Last Man on the Moon

It’s hard to put into words how it feels to meet someone like Gene Cernan. GENE CERNAN. Wow. Captain Cernan was in December 1972, the last human being so far to walk on the surface of the Moon. His story, along with those of all the other Apollo astronauts captured my imagination as a child. They walked on the Moon. ¬†They were pioneers, lives were lost and risk was simply accepted. The Apollo era of the 1960s and early 1970s is something we are not likely to ever see again. It is the most incredible example of human achievement and it is still simply beyond me to think that we actually walked on the Moon, let alone the realisation that we haven’t been back since 1972.

Sarah and Gene

So when I last week had the opportunity to interview him as part of a ‘making of’ for the film Last Man On The Moon, it was of course something I jumped at the chance to do. Of course they always say you should never meet your hero’s, but meeting Gene was not disappointing. Just to sit and listen to him talk was like hearing a first hand account of history. When he spoke I found myself so thoroughly captivated by his words, hanging on to every single one. Yet weirdly there are not enough words to describe how it feels to meet someone him. As a space obsessive I know the intimate details of all the successes, but also the tragedies. To listen to Gene talk first hand about hand about people such as Gus Grissom, or Charlie Bassett was actually quite difficult. Here was someone who knew these people, who I have read about in history books, first hand. Yet the pain seemed raw even after all these years. In fact after a crew screening, you could see Gene moved pretty much to tears as he talked about the ‘why me’. Why was it him stood there in front of an audience, having walked on the Moon, watching a film about his life, when his good friend Charlies Bassett, who according to Gene was exceptional, was simply a name on a gravestone – that very few people had heard of. In fact he added that what upset him most was at Arlington those astronauts who lost their lives in pursuit of space are not known as astronauts on their graves.For me the weirdest thing about meeting Gene Cernan, was that he had aged. As daft as that sounds, because of course he has aged. But when you see all the footage and read all the many many stories, he is this young man in his 30s and 40s. Yet there he was at 80. You realise how long ago the Moon Landings really were and how rapidly time passes. The fact that we age, feels impossibly cruel.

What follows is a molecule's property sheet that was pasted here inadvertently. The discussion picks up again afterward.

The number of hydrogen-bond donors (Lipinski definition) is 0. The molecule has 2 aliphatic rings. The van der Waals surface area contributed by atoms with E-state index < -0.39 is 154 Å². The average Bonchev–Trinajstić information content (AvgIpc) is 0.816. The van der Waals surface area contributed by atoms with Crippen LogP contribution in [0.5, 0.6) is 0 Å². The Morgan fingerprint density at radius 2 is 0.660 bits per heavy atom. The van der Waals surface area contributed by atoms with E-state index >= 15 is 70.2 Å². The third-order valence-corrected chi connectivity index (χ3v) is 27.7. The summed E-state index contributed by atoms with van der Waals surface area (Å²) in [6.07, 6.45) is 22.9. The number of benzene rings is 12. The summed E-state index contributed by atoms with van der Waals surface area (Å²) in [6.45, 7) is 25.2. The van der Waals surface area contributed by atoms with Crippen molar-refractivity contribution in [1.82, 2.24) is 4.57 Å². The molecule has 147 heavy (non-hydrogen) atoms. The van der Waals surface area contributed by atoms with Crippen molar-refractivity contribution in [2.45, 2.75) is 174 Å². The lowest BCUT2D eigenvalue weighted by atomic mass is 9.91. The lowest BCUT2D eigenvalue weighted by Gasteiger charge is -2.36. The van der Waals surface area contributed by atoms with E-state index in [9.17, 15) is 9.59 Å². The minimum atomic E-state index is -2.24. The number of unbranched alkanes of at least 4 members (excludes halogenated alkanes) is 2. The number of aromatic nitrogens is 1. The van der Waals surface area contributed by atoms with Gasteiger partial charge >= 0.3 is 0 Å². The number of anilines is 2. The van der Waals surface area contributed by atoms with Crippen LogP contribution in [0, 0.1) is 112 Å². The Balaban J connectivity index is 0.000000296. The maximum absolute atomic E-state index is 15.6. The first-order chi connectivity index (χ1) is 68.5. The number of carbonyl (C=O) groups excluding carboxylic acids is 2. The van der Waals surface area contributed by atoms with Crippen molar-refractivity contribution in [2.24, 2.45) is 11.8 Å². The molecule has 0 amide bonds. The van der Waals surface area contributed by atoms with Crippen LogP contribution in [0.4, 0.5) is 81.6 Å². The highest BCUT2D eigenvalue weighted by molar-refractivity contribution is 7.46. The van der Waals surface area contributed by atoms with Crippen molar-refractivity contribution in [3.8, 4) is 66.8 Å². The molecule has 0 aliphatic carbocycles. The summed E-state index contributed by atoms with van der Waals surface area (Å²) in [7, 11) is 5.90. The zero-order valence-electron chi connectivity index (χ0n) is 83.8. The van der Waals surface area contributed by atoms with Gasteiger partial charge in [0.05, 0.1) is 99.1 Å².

Sarah interviewing Gene CernanI asked Gene if he felt disappointing that we hadn’t gone back to the Moon. He kinda skirted around the question, instead insisting that he is right, however he just simply got the time scale wrong. He also seemed so passionate about inspiring people. Here he was, this boy from a poor farm, who grew up to walk on the Moon. In a phrase used in the film and in the interview he said “I walked on the Moon, what can’t you do”. He also said this, which really stuck in mind, “never count yourself out, you just don’t know what fate has in store for you”. This refers to the twists and turns which made his life end up the way it did. Utterly inspired. Of course I could go on forever and ever. An hour chatting to him didn’t feel like enough. I was also utterly humbled to see how he took the time to speak to so so many people during the two evenings I spent with him. Nothing was too much, he would pose for pictures and chat to people, even though he would have done the same thing thousands of times. Just simply an incredible human being. I will forever be privileged to have met him. Not enough words can ever be used to articulate my feelings about this . Just simply an incredible human being. Wow.